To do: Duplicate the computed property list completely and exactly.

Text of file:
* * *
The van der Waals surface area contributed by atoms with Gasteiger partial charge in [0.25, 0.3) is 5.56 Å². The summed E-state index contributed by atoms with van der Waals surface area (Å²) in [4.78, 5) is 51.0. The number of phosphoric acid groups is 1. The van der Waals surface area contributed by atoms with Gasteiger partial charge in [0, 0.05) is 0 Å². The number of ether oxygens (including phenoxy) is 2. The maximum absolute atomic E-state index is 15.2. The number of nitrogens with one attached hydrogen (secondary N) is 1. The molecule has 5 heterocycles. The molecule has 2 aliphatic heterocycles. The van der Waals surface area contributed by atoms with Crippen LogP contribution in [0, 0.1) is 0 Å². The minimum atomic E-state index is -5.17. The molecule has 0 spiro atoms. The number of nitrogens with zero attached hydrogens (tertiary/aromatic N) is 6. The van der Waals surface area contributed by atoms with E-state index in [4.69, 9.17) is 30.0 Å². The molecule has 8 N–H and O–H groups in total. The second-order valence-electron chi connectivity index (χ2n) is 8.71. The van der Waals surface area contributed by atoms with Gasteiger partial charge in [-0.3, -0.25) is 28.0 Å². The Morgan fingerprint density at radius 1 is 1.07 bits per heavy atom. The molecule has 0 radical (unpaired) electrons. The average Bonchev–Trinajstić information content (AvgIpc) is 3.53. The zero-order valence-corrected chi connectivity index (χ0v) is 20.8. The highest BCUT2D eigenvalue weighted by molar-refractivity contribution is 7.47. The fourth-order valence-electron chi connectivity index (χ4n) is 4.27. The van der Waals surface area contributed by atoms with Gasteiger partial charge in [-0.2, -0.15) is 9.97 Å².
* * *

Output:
The van der Waals surface area contributed by atoms with Gasteiger partial charge in [0.25, 0.3) is 5.56 Å². The summed E-state index contributed by atoms with van der Waals surface area (Å²) in [4.78, 5) is 51.0. The number of phosphoric acid groups is 1. The van der Waals surface area contributed by atoms with Gasteiger partial charge in [0, 0.05) is 0 Å². The number of ether oxygens (including phenoxy) is 2. The maximum absolute atomic E-state index is 15.2. The number of nitrogens with one attached hydrogen (secondary N) is 1. The molecule has 5 heterocycles. The molecule has 2 aliphatic heterocycles. The van der Waals surface area contributed by atoms with Crippen LogP contribution in [0, 0.1) is 0 Å². The minimum atomic E-state index is -5.17. The molecule has 0 spiro atoms. The number of nitrogens with zero attached hydrogens (tertiary/aromatic N) is 6. The van der Waals surface area contributed by atoms with E-state index in [4.69, 9.17) is 30.0 Å². The molecule has 8 N–H and O–H groups in total. The second-order valence-electron chi connectivity index (χ2n) is 8.71. The van der Waals surface area contributed by atoms with Gasteiger partial charge in [-0.3, -0.25) is 28.0 Å². The Morgan fingerprint density at radius 1 is 1.07 bits per heavy atom. The molecule has 0 radical (unpaired) electrons. The average Bonchev–Trinajstić information content (AvgIpc) is 3.53. The zero-order valence-corrected chi connectivity index (χ0v) is 20.8. The highest BCUT2D eigenvalue weighted by molar-refractivity contribution is 7.47. The fourth-order valence-electron chi connectivity index (χ4n) is 4.27. The van der Waals surface area contributed by atoms with Gasteiger partial charge in [-0.2, -0.15) is 9.97 Å².